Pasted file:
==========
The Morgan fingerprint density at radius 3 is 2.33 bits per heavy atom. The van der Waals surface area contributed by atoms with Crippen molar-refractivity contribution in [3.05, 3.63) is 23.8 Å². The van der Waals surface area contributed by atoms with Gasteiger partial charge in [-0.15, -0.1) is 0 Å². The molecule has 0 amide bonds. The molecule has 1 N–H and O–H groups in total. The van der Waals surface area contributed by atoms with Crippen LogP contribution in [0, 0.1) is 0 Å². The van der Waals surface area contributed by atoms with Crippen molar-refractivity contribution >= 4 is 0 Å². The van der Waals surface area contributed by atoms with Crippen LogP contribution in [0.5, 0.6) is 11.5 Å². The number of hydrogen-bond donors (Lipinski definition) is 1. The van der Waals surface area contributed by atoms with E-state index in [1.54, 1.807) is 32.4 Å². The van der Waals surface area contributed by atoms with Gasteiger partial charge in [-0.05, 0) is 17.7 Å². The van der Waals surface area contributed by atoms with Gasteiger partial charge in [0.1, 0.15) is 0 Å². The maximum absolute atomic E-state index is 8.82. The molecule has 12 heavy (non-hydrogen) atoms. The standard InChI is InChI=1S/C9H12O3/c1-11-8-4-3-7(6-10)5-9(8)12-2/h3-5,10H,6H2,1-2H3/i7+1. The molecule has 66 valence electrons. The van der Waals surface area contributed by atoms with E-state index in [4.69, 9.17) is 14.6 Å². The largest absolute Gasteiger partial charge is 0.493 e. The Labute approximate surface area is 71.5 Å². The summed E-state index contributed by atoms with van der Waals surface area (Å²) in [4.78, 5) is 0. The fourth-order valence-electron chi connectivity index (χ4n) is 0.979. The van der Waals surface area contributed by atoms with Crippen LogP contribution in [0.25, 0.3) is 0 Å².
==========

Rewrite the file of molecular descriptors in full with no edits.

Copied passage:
The Morgan fingerprint density at radius 3 is 2.33 bits per heavy atom. The van der Waals surface area contributed by atoms with Crippen molar-refractivity contribution in [3.05, 3.63) is 23.8 Å². The van der Waals surface area contributed by atoms with Gasteiger partial charge in [-0.15, -0.1) is 0 Å². The molecule has 0 amide bonds. The molecule has 1 N–H and O–H groups in total. The van der Waals surface area contributed by atoms with Crippen LogP contribution in [0, 0.1) is 0 Å². The van der Waals surface area contributed by atoms with Crippen molar-refractivity contribution >= 4 is 0 Å². The van der Waals surface area contributed by atoms with Crippen LogP contribution in [0.5, 0.6) is 11.5 Å². The number of hydrogen-bond donors (Lipinski definition) is 1. The van der Waals surface area contributed by atoms with E-state index in [1.54, 1.807) is 32.4 Å². The van der Waals surface area contributed by atoms with Gasteiger partial charge in [-0.05, 0) is 17.7 Å². The van der Waals surface area contributed by atoms with Gasteiger partial charge in [0.1, 0.15) is 0 Å². The maximum absolute atomic E-state index is 8.82. The molecule has 12 heavy (non-hydrogen) atoms. The standard InChI is InChI=1S/C9H12O3/c1-11-8-4-3-7(6-10)5-9(8)12-2/h3-5,10H,6H2,1-2H3/i7+1. The molecule has 66 valence electrons. The van der Waals surface area contributed by atoms with E-state index in [4.69, 9.17) is 14.6 Å². The largest absolute Gasteiger partial charge is 0.493 e. The Labute approximate surface area is 71.5 Å². The summed E-state index contributed by atoms with van der Waals surface area (Å²) in [4.78, 5) is 0. The fourth-order valence-electron chi connectivity index (χ4n) is 0.979. The van der Waals surface area contributed by atoms with Crippen LogP contribution in [0.25, 0.3) is 0 Å².